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Noninvasive respiratory support preventing reintubation after pediatric cardiac surgery-A systematic review.

Paediatric Anaesthesia 2023 December 2
OBJECTIVE: To analyze the optimal postextubation respiratory support in pediatric cardiac surgery patients.

DESIGN: Systematic review of randomized controlled trials.

SETTING: Pediatric or neonatal intensive care units.

PARTICIPANTS: All aged children (<16 years) having cardiac surgery and postoperative invasive ventilation.

INTERVENTION: Noninvasive respiratory support, including high flow nasal cannula (HFNC), conventional oxygen therapy (COT), noninvasive positive pressure ventilation (NIPPV), continuous positive pressure (CPAP), and noninvasive high-frequency oscillatory ventilation (NHFOV).

MEASUREMENT AND MAIN RESULTS: Studies were not pooled for statistical synthesis due to the limited number and quality of the included studies. Risk ratios with 95% confidence intervals were calculated for individual studies. A total of 167 studies were screened and six were included. The risk of bias was low in one, high in one, and had some concerns in four of the studies. Extubation failure (defined as reintubation) was the main outcome of interest. Risk ratio for reintubation was 0.10 (CI 0.02-0.40) and 1.07 (CI 0.16-7.26) in HFNC versus COT, 0.49 (CI 0.05-5.28) in HFNC versus NIPPV, 0.40 (CI 0.08-1.94) in HFNOV versus CPAP, 0.75 (CI 0.26-2.18) in HFNOV versus NIPPV, and 1.37 (CI 0.33-5.73) in CPAP versus NIPPV. Treatment durations did not differ between the groups.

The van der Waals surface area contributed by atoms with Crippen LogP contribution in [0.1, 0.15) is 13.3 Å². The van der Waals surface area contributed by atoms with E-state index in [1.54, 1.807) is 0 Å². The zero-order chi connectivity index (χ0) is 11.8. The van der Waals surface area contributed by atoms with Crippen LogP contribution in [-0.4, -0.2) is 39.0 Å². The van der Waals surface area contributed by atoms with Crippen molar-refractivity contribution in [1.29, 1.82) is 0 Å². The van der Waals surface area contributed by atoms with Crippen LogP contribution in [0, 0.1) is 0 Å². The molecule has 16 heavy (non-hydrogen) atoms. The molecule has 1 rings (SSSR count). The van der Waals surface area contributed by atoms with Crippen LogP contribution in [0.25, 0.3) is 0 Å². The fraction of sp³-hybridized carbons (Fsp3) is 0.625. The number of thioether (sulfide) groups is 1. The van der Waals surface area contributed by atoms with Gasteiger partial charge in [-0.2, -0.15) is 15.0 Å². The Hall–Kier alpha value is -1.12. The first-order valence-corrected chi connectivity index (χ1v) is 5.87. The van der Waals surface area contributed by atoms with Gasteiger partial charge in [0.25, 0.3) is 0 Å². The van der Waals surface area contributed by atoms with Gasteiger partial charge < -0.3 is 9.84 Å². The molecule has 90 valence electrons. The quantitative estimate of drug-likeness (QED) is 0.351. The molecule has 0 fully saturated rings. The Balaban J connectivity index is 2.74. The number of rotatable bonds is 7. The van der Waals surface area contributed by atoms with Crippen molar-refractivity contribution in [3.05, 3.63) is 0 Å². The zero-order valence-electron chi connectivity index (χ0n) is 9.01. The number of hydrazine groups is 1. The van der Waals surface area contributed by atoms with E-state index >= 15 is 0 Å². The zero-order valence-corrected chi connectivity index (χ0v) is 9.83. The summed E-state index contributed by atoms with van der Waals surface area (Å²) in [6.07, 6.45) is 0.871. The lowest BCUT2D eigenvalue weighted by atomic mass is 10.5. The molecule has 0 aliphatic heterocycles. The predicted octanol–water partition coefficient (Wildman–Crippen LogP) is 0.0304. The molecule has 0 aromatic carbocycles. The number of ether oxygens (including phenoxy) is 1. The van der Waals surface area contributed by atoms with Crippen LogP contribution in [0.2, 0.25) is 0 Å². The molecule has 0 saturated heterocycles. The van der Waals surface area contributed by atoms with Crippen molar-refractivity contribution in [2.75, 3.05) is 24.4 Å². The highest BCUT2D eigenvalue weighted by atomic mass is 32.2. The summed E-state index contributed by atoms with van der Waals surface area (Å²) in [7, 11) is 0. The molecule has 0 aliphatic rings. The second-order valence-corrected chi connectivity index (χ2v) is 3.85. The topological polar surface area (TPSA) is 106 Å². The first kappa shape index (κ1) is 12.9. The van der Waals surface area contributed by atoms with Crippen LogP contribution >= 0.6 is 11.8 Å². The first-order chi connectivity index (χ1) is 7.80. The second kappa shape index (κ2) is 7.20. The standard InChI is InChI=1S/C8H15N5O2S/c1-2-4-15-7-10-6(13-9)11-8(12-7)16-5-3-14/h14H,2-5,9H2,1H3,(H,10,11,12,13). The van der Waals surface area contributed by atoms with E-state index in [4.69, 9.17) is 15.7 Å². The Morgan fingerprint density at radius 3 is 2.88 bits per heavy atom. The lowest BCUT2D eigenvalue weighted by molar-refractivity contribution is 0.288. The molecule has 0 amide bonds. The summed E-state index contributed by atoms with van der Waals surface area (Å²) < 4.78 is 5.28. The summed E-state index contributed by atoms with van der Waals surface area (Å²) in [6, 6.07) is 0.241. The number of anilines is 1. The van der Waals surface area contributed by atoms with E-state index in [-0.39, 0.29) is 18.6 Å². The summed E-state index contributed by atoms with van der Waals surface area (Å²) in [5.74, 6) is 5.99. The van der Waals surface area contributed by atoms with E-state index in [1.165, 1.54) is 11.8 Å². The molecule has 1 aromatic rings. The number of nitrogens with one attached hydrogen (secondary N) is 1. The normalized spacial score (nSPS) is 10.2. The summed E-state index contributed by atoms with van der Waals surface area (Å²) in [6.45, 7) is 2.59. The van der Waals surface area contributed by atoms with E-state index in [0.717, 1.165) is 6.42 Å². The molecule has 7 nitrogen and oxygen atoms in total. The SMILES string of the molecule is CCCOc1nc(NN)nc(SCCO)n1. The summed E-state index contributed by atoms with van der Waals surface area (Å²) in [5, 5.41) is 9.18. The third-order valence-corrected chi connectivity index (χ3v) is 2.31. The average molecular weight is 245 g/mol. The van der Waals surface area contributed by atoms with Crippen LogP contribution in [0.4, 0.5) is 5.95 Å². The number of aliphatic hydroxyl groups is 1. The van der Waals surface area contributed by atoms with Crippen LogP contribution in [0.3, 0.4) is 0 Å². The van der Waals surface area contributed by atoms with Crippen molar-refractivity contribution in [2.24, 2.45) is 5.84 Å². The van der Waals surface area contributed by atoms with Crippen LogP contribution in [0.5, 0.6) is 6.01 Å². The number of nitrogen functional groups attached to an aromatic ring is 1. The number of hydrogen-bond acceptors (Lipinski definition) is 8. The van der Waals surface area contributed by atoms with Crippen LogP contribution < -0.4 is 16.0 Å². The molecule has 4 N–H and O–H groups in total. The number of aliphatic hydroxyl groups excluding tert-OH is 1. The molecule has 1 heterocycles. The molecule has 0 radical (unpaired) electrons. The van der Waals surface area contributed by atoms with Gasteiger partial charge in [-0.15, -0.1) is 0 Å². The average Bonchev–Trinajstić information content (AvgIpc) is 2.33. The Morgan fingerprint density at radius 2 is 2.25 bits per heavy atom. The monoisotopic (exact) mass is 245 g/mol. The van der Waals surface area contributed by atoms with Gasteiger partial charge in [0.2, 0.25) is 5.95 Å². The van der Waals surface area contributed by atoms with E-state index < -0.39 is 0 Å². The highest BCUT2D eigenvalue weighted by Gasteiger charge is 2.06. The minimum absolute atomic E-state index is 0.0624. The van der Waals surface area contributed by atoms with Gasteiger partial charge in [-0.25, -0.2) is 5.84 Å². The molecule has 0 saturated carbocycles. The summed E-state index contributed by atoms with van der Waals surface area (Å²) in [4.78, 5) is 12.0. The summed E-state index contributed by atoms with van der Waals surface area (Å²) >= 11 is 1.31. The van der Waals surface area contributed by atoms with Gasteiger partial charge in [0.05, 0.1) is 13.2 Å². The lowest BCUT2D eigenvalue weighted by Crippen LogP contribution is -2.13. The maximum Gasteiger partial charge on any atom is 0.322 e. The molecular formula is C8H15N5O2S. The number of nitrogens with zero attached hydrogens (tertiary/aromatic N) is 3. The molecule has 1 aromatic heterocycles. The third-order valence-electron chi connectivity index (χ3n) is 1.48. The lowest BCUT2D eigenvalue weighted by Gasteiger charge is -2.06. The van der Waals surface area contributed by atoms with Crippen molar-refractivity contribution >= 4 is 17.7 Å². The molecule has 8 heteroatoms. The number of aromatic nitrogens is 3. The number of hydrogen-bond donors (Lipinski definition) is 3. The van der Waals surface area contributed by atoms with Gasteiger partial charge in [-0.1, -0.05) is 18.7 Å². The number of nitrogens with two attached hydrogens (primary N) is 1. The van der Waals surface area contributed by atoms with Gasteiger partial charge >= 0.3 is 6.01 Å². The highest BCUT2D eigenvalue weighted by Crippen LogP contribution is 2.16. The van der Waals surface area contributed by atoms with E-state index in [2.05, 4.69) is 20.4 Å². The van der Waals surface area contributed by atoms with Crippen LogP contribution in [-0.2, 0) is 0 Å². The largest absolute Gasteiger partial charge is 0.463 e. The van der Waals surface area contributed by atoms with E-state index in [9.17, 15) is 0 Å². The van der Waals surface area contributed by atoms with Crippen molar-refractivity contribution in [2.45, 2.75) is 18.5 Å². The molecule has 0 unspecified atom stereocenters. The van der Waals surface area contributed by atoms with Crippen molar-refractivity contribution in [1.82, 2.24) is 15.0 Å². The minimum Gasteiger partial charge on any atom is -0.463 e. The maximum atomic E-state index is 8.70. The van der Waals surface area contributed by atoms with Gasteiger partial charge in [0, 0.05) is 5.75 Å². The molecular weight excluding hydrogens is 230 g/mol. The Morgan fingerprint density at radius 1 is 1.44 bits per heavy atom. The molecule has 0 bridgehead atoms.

CONCLUSION: We did not find clear evidence of a difference in reintubation rates and other clinical outcomes between different noninvasive ventilation strategies. Evidence certainty was assessed to be very low due to the risk of bias, the small number of included studies, and high imprecision. Future quality studies are needed to determine the optimal postextubation support in pediatric cardiac surgery patients.

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